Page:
The Dover Strait crossing was scheduled to be completed in 90 minutes and we were almost bang on target. By 11 am, when I was up on the deck for a change of scenery, the White Cliffs of Dover came into clear view. The cliff faces are fairly steep in some places, rising to almost 350 feet. It is said that the Cliffs can be seen from the shores of France on a clear day due to its peculiar façade that is composed of chalk enhanced by streaks of black flint. The Cliffs have romantic and poetic significance as they face Continental Europe at the narrowest part of the English Channel, due to which they have been threatened by invasions and against which the Cliffs have stood guard over centuries. The sight of the approaching Cliffs have provided hope to travellers in the days of the glory of the Empire.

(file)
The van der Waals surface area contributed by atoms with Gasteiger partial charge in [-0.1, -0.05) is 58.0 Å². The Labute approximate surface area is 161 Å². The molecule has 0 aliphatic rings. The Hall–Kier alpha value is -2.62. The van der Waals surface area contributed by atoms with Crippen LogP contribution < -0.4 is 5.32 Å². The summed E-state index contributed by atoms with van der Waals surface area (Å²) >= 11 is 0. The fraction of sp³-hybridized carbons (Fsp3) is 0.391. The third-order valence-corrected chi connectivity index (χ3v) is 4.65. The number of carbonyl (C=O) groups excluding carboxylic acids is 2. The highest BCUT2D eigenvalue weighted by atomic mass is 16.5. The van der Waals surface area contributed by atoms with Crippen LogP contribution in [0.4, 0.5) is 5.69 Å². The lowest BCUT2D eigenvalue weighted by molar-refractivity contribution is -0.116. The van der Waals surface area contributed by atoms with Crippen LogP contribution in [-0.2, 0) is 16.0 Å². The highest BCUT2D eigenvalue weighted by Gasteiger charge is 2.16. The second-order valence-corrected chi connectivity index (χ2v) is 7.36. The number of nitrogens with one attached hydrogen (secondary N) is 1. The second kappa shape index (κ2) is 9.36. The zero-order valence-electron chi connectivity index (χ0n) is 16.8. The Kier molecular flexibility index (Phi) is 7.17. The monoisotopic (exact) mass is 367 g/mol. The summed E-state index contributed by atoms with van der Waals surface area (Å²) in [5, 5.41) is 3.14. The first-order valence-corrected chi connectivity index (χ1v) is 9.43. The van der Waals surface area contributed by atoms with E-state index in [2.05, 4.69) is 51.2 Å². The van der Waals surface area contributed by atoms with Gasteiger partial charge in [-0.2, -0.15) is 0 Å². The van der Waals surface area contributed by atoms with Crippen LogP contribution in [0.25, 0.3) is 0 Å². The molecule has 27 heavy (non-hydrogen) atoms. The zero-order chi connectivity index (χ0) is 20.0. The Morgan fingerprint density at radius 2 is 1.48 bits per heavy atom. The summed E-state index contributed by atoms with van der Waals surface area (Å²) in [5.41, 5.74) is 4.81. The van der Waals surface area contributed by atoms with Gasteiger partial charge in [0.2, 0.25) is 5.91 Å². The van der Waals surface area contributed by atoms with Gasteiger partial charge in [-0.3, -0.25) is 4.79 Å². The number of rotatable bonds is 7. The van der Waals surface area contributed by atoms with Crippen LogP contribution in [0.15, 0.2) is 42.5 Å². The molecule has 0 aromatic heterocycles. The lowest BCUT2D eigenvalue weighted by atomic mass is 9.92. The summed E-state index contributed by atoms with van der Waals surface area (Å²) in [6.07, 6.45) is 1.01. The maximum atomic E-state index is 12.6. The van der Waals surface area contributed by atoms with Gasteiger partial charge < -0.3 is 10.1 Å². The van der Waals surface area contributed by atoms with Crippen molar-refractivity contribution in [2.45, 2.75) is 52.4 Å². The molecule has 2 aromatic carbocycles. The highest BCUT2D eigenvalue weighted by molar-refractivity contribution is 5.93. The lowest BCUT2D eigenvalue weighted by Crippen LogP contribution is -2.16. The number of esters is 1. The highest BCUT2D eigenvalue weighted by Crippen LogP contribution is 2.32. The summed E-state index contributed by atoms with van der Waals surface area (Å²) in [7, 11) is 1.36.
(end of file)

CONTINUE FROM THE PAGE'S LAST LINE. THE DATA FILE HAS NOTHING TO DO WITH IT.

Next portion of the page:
While disembarking from the Pride of Canterbury I was slightly apprehensive about ‘switching sides’ on the road. Lal comforted me by saying that the deep ‘DNA’ imprint would help acclimatise quickly. However, I took to the road gingerly and after driving on the right side for 57 days I did adapt soon to the new conditions. Moreover, at regular intervals there were warnings on the road to drive on the left. The maximum speed was 110 kmph and the road conditions were not a patch on what I experienced in the Schengen States. To me the road infrastructure was below par and the congestion unacceptable. For instance, ahead of the Dartford crossing the queue of vehicles was nearly 3 miles long. At this point the operation of the toll gate is reminiscent of the unscientific manner in which it is done in India. I wondered why the ‘sticker’ option was not adopted for UK so that the traffic could move smoothly. Additionally, at every major point on the route like Canterbury, Cambridge, Stamford (just to name a few) congestion was endemic. Traffic stops, crawls and then trickles. It took me more than 7 hours to get to York from Dover, a distance of 450 kms that should have been covered in about 4 hours as per European standards. The creaking road infrastructure, its maintenance and operation made me put the Indian experience in its proper perspective – after all, we learnt from the Babus of the Empire!